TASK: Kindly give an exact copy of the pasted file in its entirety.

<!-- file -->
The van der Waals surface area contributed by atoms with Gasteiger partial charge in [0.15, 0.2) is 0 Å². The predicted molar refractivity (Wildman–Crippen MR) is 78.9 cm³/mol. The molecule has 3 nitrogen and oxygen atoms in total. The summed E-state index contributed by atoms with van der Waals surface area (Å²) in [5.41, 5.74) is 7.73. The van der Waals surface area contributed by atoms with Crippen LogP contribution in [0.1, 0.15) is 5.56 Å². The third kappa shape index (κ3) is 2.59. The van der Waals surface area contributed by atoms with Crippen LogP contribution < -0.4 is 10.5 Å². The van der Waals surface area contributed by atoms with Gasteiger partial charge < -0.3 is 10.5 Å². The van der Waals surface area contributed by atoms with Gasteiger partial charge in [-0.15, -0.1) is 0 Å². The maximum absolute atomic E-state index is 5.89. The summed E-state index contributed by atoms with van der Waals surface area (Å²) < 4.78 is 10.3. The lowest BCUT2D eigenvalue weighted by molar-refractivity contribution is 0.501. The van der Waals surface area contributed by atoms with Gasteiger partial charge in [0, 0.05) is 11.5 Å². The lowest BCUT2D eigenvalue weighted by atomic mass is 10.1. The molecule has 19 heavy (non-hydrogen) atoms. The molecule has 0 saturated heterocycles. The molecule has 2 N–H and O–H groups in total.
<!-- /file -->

The van der Waals surface area contributed by atoms with Gasteiger partial charge in [0.15, 0.2) is 0 Å². The predicted molar refractivity (Wildman–Crippen MR) is 78.9 cm³/mol. The molecule has 3 nitrogen and oxygen atoms in total. The summed E-state index contributed by atoms with van der Waals surface area (Å²) in [5.41, 5.74) is 7.73. The van der Waals surface area contributed by atoms with Crippen LogP contribution in [0.1, 0.15) is 5.56 Å². The third kappa shape index (κ3) is 2.59. The van der Waals surface area contributed by atoms with Crippen LogP contribution < -0.4 is 10.5 Å². The van der Waals surface area contributed by atoms with Gasteiger partial charge < -0.3 is 10.5 Å². The van der Waals surface area contributed by atoms with Gasteiger partial charge in [-0.15, -0.1) is 0 Å². The maximum absolute atomic E-state index is 5.89. The summed E-state index contributed by atoms with van der Waals surface area (Å²) < 4.78 is 10.3. The lowest BCUT2D eigenvalue weighted by molar-refractivity contribution is 0.501. The van der Waals surface area contributed by atoms with Gasteiger partial charge in [0, 0.05) is 11.5 Å². The lowest BCUT2D eigenvalue weighted by atomic mass is 10.1. The molecule has 19 heavy (non-hydrogen) atoms. The molecule has 0 saturated heterocycles. The molecule has 2 N–H and O–H groups in total.